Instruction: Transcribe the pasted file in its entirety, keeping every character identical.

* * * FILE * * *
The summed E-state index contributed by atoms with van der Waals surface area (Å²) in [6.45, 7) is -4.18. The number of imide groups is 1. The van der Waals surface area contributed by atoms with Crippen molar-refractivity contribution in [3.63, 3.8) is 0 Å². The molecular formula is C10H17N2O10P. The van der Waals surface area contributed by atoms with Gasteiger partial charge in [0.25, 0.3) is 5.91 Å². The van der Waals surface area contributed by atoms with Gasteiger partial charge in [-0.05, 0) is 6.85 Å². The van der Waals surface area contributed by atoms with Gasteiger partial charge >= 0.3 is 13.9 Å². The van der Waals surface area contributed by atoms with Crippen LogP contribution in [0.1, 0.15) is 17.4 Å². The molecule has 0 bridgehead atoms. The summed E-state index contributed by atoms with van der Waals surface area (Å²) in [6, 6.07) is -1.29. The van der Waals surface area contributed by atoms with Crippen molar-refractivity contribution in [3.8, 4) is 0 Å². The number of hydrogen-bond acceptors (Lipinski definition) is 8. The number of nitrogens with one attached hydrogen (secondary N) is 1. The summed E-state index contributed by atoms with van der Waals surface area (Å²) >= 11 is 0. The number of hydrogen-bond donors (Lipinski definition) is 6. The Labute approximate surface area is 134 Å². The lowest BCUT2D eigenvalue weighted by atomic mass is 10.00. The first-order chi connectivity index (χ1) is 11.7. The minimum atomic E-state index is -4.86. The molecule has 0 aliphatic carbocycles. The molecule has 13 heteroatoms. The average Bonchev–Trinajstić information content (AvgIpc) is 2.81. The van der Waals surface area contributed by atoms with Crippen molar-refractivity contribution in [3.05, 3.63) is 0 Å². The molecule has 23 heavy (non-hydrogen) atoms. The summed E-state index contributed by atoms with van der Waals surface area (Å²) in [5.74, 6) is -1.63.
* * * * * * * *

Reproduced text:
The summed E-state index contributed by atoms with van der Waals surface area (Å²) in [6.45, 7) is -4.18. The number of imide groups is 1. The van der Waals surface area contributed by atoms with Crippen molar-refractivity contribution in [3.63, 3.8) is 0 Å². The molecular formula is C10H17N2O10P. The van der Waals surface area contributed by atoms with Gasteiger partial charge in [0.25, 0.3) is 5.91 Å². The van der Waals surface area contributed by atoms with Gasteiger partial charge in [-0.05, 0) is 6.85 Å². The van der Waals surface area contributed by atoms with Gasteiger partial charge >= 0.3 is 13.9 Å². The van der Waals surface area contributed by atoms with Crippen LogP contribution in [0.1, 0.15) is 17.4 Å². The molecule has 0 bridgehead atoms. The summed E-state index contributed by atoms with van der Waals surface area (Å²) in [6, 6.07) is -1.29. The van der Waals surface area contributed by atoms with Crippen molar-refractivity contribution in [3.8, 4) is 0 Å². The number of hydrogen-bond acceptors (Lipinski definition) is 8. The number of nitrogens with one attached hydrogen (secondary N) is 1. The summed E-state index contributed by atoms with van der Waals surface area (Å²) >= 11 is 0. The number of hydrogen-bond donors (Lipinski definition) is 6. The Labute approximate surface area is 134 Å². The lowest BCUT2D eigenvalue weighted by atomic mass is 10.00. The first-order chi connectivity index (χ1) is 11.7. The minimum atomic E-state index is -4.86. The molecule has 0 aliphatic carbocycles. The molecule has 13 heteroatoms. The average Bonchev–Trinajstić information content (AvgIpc) is 2.81. The van der Waals surface area contributed by atoms with Crippen molar-refractivity contribution in [3.05, 3.63) is 0 Å². The molecule has 23 heavy (non-hydrogen) atoms. The summed E-state index contributed by atoms with van der Waals surface area (Å²) in [5.74, 6) is -1.63.